In a sharply-worded statement, Defense Secretary Leon Panetta laid into the House Republican plan during a briefing with Joint Chiefs of Staff Chairman Gen. Martin Dempsey at the Pentagon.
The plan, crafted by House Republicans, would shave $243 billion from the national deficit, mostly on the backs of social welfare programs.
Proponents argue the plan would spare the Defense Department a $250 billion budget cut over the next five years.
Reasserting that the national debt cannot be shouldered by defense cuts alone, Panetta argued that neither should it be squared "by taking these funds from the poor, middle-class Americans [and] other vulnerable parts of our American constituencies."
"It is not balanced. It is not fair," he added regarding the House GOP plan.
The Pentagon chief also had some stern words for House lawmakers, who passed their version of the fiscal 2013 Defense authorization bill early Thursday morning.
The $643 billion spending package includes billions of dollars for missile defense programs and for keeping several weapons systems DOD had pegged for retirement in the U.S. arsenal.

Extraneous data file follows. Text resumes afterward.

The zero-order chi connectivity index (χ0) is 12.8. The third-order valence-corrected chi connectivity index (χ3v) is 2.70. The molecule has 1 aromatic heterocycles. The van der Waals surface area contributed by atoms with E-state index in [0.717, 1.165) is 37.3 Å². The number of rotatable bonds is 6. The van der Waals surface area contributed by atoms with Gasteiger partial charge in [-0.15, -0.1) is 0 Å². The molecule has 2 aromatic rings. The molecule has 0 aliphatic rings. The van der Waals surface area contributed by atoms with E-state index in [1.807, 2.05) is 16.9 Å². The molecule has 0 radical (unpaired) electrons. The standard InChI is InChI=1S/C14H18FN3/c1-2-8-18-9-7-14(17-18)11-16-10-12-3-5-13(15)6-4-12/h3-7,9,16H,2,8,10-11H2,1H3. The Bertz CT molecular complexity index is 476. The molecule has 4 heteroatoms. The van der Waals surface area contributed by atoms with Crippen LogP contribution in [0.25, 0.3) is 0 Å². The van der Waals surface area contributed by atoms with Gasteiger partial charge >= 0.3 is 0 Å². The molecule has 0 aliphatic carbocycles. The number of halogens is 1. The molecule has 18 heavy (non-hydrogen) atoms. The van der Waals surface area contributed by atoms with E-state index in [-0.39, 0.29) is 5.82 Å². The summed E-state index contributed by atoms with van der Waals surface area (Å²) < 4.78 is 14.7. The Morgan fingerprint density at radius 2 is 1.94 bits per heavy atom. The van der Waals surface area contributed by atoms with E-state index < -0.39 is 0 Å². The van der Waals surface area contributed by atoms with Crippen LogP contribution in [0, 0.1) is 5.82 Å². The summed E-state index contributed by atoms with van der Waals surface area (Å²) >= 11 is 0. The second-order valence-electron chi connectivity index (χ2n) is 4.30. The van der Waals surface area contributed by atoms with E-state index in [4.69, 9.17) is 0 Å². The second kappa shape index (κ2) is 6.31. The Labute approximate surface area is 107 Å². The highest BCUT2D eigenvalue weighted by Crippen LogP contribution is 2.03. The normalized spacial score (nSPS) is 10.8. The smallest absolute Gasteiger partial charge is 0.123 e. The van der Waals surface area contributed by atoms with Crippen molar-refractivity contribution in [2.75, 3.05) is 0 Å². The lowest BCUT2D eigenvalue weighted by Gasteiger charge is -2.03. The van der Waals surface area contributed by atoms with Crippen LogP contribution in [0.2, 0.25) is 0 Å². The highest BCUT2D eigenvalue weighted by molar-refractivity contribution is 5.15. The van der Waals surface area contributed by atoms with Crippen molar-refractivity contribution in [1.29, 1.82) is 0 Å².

The Pentagon budget sent to Capitol Hill in February represented a delicate balance between the department's dire fiscal situation and its need to meet critical national security demands, Panetta explained.
"When Congress restores funds to protect particular constituencies ... then they risk upending the kind of careful balance that we've worked very hard to achieve," Panetta said.
For his part, Dempsey said DOD and Congress must "make sure our armed forces have what they need and no more than what we need" to keep U.S. national security priorities intact.
"Before giving us weapons we don't need or giving up on reforms that we do need, I would only ask to make sure it's the right choice, not just for our armed forces, but for the nation," the four-star general said.
With the Senate set to begin marking up its version of the fiscal 2013 defense bill, Panetta pleaded for cooperation between Capitol Hill and the Pentagon.
As the budget debate continues, both sides must recognize "the budget realities that we face, not the ones that some would like to pretend are not there," he said.
"If Congress now tries to reverse many of the tough decisions that we reached . . . then they risk not only potential gridlock [but] ... they could force the kind of trade-offs that could jeopardize our national defense," Panetta said. "There is no free lunch here."